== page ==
• The law doesn’t apply to any public or private school, or any public or private provider of direct services specific to the care or the supervision of children, young adults, senior citizens, or the physically or mentally disabled.
  • The law doesn’t apply to select police or fire departments.

There’s still some time to determine if, or how, these new restrictions may impact you. The new law is set to become effective on August 25, 2020.

The new Suffolk County ban the box law is just one of the latest in the expanding ban the box movement. With the rapidly changing legal landscape surrounding these laws, you may want to check with your legal counsel to determine if this Suffolk County law, or any other ban the box restrictions, apply to you.

The Ninth Circuit, Once Again, Addresses FCRA Disclosure and Authorization Requirements

The Ninth Circuit Court of Appeals has recently issued a few well-publicized decisions on Fair Credit Reporting Act (“FCRA”) disclosure and authorization requirements. We have previously discussed two marquee decisions, Gilberg v. California Check Cashing Stores, LLC and Walker v. Fred Meyer, Inc., both of which provide employers with valuable insight into what may or may not be allowed in their background report disclosure and authorization forms.

As most employers know, the FCRA has specific disclosure and authorization requirements before an employer can obtain a background report from a consumer reporting agency, like Verified Credentials, for employment purposes. You can check out a quick refresher on these requirements here.

To add to the ever-expanding list of court decisions interpreting the FCRA’s disclosure and authorization requirements, the Ninth Circuit has recently issued its opinion in Luna v. Hansen and Adkins Auto Transport, Inc.

According to the decision, the employee that brought a suit against his employer alleged that the employer violated the FCRA’s disclosure and authorization requirements “by providing a FCRA disclosure simultaneously with other employment materials, and by failing to place a FCRA authorization on a standalone document.”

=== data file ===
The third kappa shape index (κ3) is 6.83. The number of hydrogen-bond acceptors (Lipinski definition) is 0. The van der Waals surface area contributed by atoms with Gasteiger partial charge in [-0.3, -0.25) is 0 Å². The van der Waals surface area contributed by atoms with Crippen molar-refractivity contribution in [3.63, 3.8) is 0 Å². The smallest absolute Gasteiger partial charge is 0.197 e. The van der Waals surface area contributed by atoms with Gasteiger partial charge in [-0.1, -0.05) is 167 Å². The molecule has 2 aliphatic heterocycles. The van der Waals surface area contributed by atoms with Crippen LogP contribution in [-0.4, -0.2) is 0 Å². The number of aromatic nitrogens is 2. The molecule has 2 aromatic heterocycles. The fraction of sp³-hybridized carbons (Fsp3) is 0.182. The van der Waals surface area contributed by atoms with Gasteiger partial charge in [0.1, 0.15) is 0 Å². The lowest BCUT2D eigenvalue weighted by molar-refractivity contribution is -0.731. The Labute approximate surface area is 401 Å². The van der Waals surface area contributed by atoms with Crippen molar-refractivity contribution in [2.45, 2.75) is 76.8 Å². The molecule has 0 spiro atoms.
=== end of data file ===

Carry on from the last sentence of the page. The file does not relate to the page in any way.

The Ninth Circuit disagreed with these arguments and upheld a previous summary judgment decision in favor of the employer, stating that the employee’s arguments are “thwarted by the statute itself.”

In addressing the employee’s arguments, the Ninth Circuit provides some useful interpretations of the FCRA’s disclosure and authorization requirements:

  • “But nothing [in a previous Ninth Circuit opinion on disclosure and authorization requirements] can be read to prohibit an employer from providing a standalone FCRA disclosure contemporaneously with other employment documents.” The employee’s argument that the employer violated the standalone disclosure provision of the FCRA by “presenting the disclosure together with other application materials… stretches the statute’s requirements beyond the limits of law and common sense.”
  • The employer’s disclosure, which contained a brief notice and “employer logos and signature lines” was both “clear and conspicuous” which the Ninth Circuit has interpreted to mean “’a reasonably understandable form’ that is ‘readily noticeable to the consumer.’”
  • The employee’s argument that “co-presentation of the disclosure and authorization renders the disclosure neither clear nor conspicuous” was struck down by the court, which stated that “…applicants, such as big-rig truckers, can be expected to notice a standalone document featuring a bolded, underlined, capital-lettered heading.”
  • The court rejected the argument that the employer violated the FCRA by “failing to put the authorization in a clear and conspicuous, standalone document.” The court states, “FCRA dictates only that a consumer authorization be ‘in writing,’ without specifying its format.” The court also notes that “Crucially, the authorization subsection of the FCRA lacks the disclosure subsection’s standalone document requirement.”

The Luna decision provides employers with some helpful insights into FCRA disclosure and authorization requirements. Keep in mind that this decision only impacts jurisdictions within the Ninth Circuit. However, even though the direct impact may be limited to the Ninth Circuit, the court’s interpretations should still give employers enough to consider when crafting their disclosure and authorization forms.

Please consult with your legal counsel to follow and apply the latest court interpretations of the FCRA. They can help you make sure that your employment practices fit in with the latest FCRA-related court decisions and opinions.

The Ninth Circuit Takes on Background Report Disclosures (Again)… and Pre-Adverse Action Requirements Too

We have previously written about Gilberg v. California Check Cashing Stores, LLC, a recent decision by the Ninth Circuit Court of Appeals that dove into the disclosure requirements for employers that use background screening companies to get background reports (also known as consumer reports) on employees and applicants.